I am not inclined to list the sort of yobbish behaviour now too evidently on display as a cause of the decline. Possibly it is not even a symptom. There has always been a drunken, rowdy side to the British character that was, I think, part of the strength of the Empire. Upper-class twits may have commanded the regiments, but rough-edged Cockneys and Highlanders and Ulstermen formed the infantry squares and furnished the redoubtable sergeant-majors who made the redcoats what they were. The distressing impression I have formed, however, is that somehow all the mortar has been washed away, leaving the building blocks scattered in a disorganized fashion.
It may seem absurd, and offensive, that such a small foggy island should have played such a large role for so long. It may be particularly offensive that Britons had cultural habits that let Britannia rule the waves when her population was smaller even than that of various European rivals, let alone those enormous portions of the globe whose combined resources could not fend off a “butcher and bolt” expedition or even a gunboat.
On the other hand, recall that one of the most famous gunboat incidents involved the Royal Navy shelling the palace of the sultan of Zanzibar until he agreed to end the slave trade… and then billing him for the expended ammunition. This episode reminds us that when Britannia ruled the waves the British were a mighty force for good in the world even if they were at times insufferable about it. And the critical problem seems not to be that foreigners resented this special quality of Britishness, but that somehow the inhabitants of Albion themselves began to do so.
For many years the British, broadly speaking, were convinced that they would somehow find a way through any difficulty. That conviction was not itself the foundation of their success; the British really did a lot of things much better than other people, from creating wealth to tolerating dissent to fighting. But when it disappeared, when it started to seem somehow gauche to think Britain was different from other cultures and should be, it all went to wrack and ruin.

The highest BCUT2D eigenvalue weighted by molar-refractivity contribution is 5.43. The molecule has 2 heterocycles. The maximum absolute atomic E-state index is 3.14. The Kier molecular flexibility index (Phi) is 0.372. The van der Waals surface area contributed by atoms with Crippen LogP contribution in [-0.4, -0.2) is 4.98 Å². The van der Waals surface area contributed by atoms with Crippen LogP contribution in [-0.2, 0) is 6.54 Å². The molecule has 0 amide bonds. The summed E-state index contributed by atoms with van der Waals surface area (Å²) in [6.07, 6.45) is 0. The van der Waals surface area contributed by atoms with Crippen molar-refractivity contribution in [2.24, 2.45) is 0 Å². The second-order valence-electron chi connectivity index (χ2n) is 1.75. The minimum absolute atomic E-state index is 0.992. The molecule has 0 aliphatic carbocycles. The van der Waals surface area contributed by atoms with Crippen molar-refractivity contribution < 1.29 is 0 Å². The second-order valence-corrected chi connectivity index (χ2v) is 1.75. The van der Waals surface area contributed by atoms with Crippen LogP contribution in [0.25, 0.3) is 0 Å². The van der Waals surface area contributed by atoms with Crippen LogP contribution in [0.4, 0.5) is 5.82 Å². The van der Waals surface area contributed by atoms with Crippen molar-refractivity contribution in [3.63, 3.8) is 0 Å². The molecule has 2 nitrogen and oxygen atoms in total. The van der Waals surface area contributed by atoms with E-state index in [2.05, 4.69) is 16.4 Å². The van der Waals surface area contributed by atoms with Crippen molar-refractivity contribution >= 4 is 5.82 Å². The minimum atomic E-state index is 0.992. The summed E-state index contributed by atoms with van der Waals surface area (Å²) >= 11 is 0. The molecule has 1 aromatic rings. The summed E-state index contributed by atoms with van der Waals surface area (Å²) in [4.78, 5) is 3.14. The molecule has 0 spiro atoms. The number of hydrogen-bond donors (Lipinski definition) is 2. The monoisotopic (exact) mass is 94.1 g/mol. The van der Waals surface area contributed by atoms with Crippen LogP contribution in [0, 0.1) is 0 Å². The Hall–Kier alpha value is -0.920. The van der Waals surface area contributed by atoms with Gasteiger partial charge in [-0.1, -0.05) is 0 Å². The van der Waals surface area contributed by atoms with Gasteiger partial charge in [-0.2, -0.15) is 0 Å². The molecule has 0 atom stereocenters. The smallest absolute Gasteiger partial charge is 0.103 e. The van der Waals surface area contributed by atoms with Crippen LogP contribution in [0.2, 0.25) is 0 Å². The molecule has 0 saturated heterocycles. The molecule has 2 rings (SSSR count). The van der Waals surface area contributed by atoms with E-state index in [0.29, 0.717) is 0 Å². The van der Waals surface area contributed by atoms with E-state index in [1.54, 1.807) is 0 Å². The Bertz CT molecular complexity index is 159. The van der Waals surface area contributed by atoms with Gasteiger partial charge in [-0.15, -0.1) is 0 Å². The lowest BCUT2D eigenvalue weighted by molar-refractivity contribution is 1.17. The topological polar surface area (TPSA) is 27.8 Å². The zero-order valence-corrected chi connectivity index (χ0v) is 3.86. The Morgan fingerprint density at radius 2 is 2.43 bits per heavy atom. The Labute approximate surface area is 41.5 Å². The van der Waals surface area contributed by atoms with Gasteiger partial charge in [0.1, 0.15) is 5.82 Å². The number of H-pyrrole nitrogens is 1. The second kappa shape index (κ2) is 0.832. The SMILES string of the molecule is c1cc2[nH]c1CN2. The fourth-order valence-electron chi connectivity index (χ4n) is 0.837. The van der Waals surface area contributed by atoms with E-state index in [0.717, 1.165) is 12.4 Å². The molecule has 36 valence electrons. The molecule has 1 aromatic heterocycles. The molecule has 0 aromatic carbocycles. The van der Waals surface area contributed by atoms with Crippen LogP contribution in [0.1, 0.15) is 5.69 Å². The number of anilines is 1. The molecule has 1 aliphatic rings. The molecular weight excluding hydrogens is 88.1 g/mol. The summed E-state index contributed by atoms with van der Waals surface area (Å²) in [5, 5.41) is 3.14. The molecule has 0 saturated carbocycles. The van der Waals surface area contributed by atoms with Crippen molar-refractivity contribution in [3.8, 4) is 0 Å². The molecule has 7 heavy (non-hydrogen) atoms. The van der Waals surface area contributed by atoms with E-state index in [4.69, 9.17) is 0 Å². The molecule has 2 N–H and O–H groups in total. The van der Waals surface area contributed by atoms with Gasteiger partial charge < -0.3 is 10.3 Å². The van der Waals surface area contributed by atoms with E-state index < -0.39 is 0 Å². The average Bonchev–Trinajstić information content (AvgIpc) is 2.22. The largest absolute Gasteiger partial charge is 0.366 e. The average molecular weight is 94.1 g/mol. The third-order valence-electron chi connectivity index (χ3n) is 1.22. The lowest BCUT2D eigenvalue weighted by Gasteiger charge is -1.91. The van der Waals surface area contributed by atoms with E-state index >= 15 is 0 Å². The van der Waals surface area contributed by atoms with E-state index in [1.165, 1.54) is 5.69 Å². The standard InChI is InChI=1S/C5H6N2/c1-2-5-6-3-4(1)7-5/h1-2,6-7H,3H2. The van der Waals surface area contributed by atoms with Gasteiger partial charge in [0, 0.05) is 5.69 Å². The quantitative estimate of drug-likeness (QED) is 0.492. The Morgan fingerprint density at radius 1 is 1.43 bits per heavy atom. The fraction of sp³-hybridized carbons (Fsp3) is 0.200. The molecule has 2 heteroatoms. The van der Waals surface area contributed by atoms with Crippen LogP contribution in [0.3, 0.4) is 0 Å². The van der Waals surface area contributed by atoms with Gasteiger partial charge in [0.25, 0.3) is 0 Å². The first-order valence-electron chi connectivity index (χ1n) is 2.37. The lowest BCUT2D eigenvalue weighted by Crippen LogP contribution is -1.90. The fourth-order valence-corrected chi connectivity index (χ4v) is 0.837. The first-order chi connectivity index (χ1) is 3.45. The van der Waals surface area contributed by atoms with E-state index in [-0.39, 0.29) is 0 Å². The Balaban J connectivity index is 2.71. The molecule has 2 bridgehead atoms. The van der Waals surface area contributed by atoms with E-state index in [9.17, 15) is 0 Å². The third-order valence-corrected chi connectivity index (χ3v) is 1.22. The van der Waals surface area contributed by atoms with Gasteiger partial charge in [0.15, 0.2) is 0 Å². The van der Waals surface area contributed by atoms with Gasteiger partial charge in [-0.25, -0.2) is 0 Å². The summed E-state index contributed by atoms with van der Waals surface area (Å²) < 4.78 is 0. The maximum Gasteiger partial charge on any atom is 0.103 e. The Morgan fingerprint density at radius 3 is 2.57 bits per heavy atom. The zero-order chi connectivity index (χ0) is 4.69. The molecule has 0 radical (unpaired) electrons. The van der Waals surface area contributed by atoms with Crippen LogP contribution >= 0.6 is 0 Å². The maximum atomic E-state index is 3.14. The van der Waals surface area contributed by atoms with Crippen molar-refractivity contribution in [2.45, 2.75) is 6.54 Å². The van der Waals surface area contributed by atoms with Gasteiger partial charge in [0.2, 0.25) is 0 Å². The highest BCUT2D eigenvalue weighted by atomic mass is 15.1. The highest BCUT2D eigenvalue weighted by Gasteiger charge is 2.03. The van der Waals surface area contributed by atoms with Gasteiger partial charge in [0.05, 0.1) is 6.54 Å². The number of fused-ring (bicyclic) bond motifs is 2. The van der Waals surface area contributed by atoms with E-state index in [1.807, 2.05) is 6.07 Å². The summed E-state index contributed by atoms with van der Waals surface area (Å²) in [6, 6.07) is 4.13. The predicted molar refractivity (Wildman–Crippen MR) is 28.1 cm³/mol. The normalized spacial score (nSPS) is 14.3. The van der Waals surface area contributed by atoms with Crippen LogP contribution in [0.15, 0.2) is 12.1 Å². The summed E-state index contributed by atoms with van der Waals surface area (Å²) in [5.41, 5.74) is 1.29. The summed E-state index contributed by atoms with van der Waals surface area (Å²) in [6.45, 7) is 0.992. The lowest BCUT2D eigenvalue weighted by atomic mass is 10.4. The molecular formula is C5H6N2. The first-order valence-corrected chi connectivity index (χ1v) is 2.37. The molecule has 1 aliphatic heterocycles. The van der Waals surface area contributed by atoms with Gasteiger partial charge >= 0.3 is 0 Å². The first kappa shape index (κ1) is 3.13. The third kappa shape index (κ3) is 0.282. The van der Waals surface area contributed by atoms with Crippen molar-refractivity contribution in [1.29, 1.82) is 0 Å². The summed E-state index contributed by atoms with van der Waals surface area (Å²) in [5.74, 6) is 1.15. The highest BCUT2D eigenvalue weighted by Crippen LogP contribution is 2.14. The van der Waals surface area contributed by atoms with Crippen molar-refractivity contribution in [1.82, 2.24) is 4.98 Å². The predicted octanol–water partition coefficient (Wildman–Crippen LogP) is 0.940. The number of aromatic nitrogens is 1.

Now it may also be argued that, for all this decline and despite the Labour Party underfunding and overstretching their military in a way not even our governments can match, Britain remains the second-most-powerful country in the world. After the United States, no one can project force like the British and, moreover, no one else is as likely to do it for generally good motives.
I should also note the argument by Niall Ferguson in his book Empire that what finally broke Britain as a world power was throwing everything the Empire had left into the struggle against Hitler which, in his view, justified everything about the Empire including its less attractive features. And undoubtedly World War II took a lot out of Britain. But so, surely, did the long struggle against France from the 17th century through the final defeat of Napoleon, which only inspired Britons to new greatness.
For that reason I find the contrast between Britain just a century ago and Britain today both sad and scary. Nobody conquered them. Nobody took away that special feel and the extraordinary results it generated. They just seem to have gotten bored and demoralized and tossed it aside. As far as I can see they did it to themselves.
If that’s true, the same thing could happen to us. In fact I think it is. So next time you’re in London ask yourself: As recently as the 1940s it inspired the inhabitants to sing that there’d always be an England. And now it’s only true geographically. It’s enough to make Nelson jump off his column.
John Robson is a writer and broadcaster living in Ottawa, Canada.